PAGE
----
So many people around the world start their day with eggs. This self-contained food is an easy way to add protein and healthy fats into your diet, which is a great way to start your day. Eggs have so many benefits, and they’re so accessible and cheap that many people consider them one of the most perfect foods available today.
However, in the past, some people have been concerned about cholesterol, and whether the health benefits of eggs outweigh their impact on heart health. Today, we’ll delve into this delicious food, and determine whether eggs are healthy for everyone, and in which situations.
When It Comes to Nutrients, are Eggs Healthy?
Eggs are ubiquitous around the world because they contain plenty of quality protein and healthy fat without adding too many calories to the diet. In fact, one large egg contains just 77 calories, along with 6 grams of protein and 5 grams of fat.
There are only trace amounts of carbohydrates or sugars in an egg as well, making it a fantastic food for people following a low-carb or keto diet.
An egg also contains almost every vitamin and mineral necessary for human health. These include:
Additionally, it contains larger quantities of the following vitamins and minerals.
Vitamin B12 is a water-soluble vitamin that comes from animal-based foods. It’s used by our bodies to create DNA and red blood cells, and is also used to support brain and nerve function.
If we don’t get enough vitamin B12 from our food, we need to supplement it artificially. Otherwise, you may feel weak and tired, or even experience symptoms like vision loss, memory issues, and depression. One egg contains 9% of our daily recommended allowance of vitamin B12.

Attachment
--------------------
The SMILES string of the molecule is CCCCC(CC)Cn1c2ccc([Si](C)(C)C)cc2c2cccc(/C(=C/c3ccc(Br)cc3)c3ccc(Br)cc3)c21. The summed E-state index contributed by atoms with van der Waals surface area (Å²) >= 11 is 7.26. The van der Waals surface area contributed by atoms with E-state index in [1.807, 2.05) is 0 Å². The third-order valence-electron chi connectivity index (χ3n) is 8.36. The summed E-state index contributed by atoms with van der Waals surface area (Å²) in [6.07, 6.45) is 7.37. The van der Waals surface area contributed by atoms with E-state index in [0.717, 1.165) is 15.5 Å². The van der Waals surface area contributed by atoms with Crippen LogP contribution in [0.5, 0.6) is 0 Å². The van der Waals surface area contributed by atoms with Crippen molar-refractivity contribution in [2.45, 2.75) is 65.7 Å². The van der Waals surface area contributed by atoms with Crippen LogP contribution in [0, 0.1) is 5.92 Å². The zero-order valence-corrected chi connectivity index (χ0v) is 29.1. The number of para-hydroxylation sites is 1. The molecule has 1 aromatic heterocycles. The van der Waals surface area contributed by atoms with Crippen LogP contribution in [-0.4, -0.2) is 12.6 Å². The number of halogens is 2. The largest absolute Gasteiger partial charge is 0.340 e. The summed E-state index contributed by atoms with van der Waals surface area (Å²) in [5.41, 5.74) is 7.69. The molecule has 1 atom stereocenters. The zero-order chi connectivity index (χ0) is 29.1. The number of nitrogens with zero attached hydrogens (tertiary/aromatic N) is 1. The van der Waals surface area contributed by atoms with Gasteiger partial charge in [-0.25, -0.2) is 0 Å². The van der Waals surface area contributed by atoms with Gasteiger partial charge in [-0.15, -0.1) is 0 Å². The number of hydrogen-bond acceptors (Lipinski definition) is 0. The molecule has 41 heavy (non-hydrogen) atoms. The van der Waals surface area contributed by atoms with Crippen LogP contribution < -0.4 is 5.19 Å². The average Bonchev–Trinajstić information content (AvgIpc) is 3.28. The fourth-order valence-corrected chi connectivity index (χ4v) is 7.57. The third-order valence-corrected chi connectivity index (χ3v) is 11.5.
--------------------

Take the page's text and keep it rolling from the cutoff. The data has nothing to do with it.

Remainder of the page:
Vitamin B2, also called riboflavin, is another vitamin that’s essential to our health which we can only get from our food. It helps our bodies break down food so we can absorb the nutrients effectively and maintain our energy. Vitamin B2 should be consumed regularly, since our bodies can’t store it in large amounts and we need it often. One egg contains 15% of our daily necessary intake of vitamin B2
Vitamin A is a fat-soluble vitamin that’s essential to processes like immune function, vision, and reproduction. It comes in two forms, which can be found in animal-based foods and plant-based foods. Doctors recommend that healthy individuals take in anywhere from 700-900 mcg of vitamin A per day, and a single egg offers 6% of that amount.
The essential mineral selenium is found in both food and water, and is critical to our metabolic health. It’s been studied in reference to dozens of conditions, ranging from asthma to infertility. One egg contains 22% of our daily required amount of selenium.
Are Eggs Healthy for Weight Loss?
Eggs are a fantastic food to rely on for weight loss. Since they’re relatively low in calories but have considerable amounts of protein and fat for their size, they can help keep a person full without adding too many calories to their diet.
In the past, many people removed the yolks from their eggs and ate only the whites if they were trying to lose weight. However, the yolk provides most of the egg’s protein, fat, and nutrients. Leaving out the yolks from your eggs may lower the overall calories of your meal, but it will make it markedly less satiating.
In several studies, eating whole eggs for breakfast has been shown to help participants reduce their calorie intake for the rest of the day. Participants who ate other breakfasts like a bagel, toast, or a croissant and orange juice were all less satisfied by their meal and were hungrier much sooner.